The first set of regression done was by taking father AIDS status and interacts with each of the parenting variables. Although the father?s AIDS status did not emerge as a significant main effect on the child?s marijuana use, it did show significance in the presence of two other variables. The two significant interaction regression analyses are: Father AIDS Status by Father Child-centerness and Father AIDS Status by Time Spent with Mother. In the case that the father does not have AIDS, the effectiveness of father child-centerness (high or low), would not make a big difference in the adolescent marijuana use. If the father has AIDS and is accompanied by low father child-centerness, we have a risk/risk interaction and the adolescent marijuana use is very high. However, if father child-centerness is high, then it buffers some of the risks to the adolescent marijuana use posed by the father having AIDS. The same result is shown in the interaction of father AIDS status by mother time spent with child. When the father has AIDS, and the mother spends little time with the child, then the frequency of child marijuana usage is high, where as it would be buffered by mother spending more time with the child. The combined presence of these variables as risk/risk interactions was more strongly associated with frequent marijuana use than each of these variables considered alone.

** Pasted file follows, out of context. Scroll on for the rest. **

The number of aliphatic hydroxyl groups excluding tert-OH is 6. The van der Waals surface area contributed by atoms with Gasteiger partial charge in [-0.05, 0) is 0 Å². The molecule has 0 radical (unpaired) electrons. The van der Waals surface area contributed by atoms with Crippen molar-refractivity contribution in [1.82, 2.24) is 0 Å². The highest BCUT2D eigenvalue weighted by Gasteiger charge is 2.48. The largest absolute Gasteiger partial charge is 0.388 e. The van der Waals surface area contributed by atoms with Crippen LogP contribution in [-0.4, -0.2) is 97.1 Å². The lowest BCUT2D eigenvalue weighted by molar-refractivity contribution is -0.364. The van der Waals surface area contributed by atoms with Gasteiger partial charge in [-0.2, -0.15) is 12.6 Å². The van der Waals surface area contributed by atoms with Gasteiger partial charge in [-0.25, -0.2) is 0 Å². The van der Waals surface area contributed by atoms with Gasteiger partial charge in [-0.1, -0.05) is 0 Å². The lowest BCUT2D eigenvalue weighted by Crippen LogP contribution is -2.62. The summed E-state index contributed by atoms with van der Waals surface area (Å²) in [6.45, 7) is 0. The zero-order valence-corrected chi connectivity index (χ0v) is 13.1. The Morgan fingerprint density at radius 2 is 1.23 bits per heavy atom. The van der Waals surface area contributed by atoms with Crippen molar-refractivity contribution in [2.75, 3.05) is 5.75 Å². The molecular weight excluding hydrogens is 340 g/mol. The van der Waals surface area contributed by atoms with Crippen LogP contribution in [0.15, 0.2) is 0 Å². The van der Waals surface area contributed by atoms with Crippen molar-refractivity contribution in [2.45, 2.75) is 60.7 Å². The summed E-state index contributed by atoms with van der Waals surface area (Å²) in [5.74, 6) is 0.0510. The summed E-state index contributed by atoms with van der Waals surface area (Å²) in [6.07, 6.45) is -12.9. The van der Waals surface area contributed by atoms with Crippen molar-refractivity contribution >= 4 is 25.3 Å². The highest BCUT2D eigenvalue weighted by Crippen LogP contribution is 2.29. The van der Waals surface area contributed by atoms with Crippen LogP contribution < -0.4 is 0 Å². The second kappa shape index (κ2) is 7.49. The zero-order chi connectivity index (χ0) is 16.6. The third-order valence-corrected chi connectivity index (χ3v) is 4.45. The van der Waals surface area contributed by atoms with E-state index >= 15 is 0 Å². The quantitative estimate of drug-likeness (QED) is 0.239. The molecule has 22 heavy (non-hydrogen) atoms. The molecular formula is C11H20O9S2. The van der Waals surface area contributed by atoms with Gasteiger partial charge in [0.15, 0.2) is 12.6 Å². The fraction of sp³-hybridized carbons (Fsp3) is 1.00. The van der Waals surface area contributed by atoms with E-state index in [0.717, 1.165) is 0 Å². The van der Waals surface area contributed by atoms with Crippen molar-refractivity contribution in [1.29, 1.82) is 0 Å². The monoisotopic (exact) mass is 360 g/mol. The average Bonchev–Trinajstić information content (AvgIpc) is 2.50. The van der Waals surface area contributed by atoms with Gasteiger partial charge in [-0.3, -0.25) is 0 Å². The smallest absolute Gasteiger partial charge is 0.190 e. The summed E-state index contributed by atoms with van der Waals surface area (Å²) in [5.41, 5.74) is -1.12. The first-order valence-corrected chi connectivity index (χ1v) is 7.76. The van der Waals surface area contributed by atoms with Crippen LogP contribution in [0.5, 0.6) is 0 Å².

The next set of regression was done by interacting the gender of the child with each of the parenting variables to predict the adolescent marijuana usage. The significant ones are: Sex by Mother Identification, Sex by Father Extreme Autonomy, Sex by Mother Extreme Autonomy, and Sex by Mother Time Spent. In all cases, male child marijuana usage in greater than female. For both male and female, if the child identified weakly with the mother, marijuana use for the child increase (male using more than female). The more lenient the father is, the more marijuana use for the male child is affected. Females not affected by as greatly as male. The same goes for lenient mothers. Both male and female are affected by the time spent with mother. The less time mother spent with the children, the more highly used the marijuana with males being affected more than females.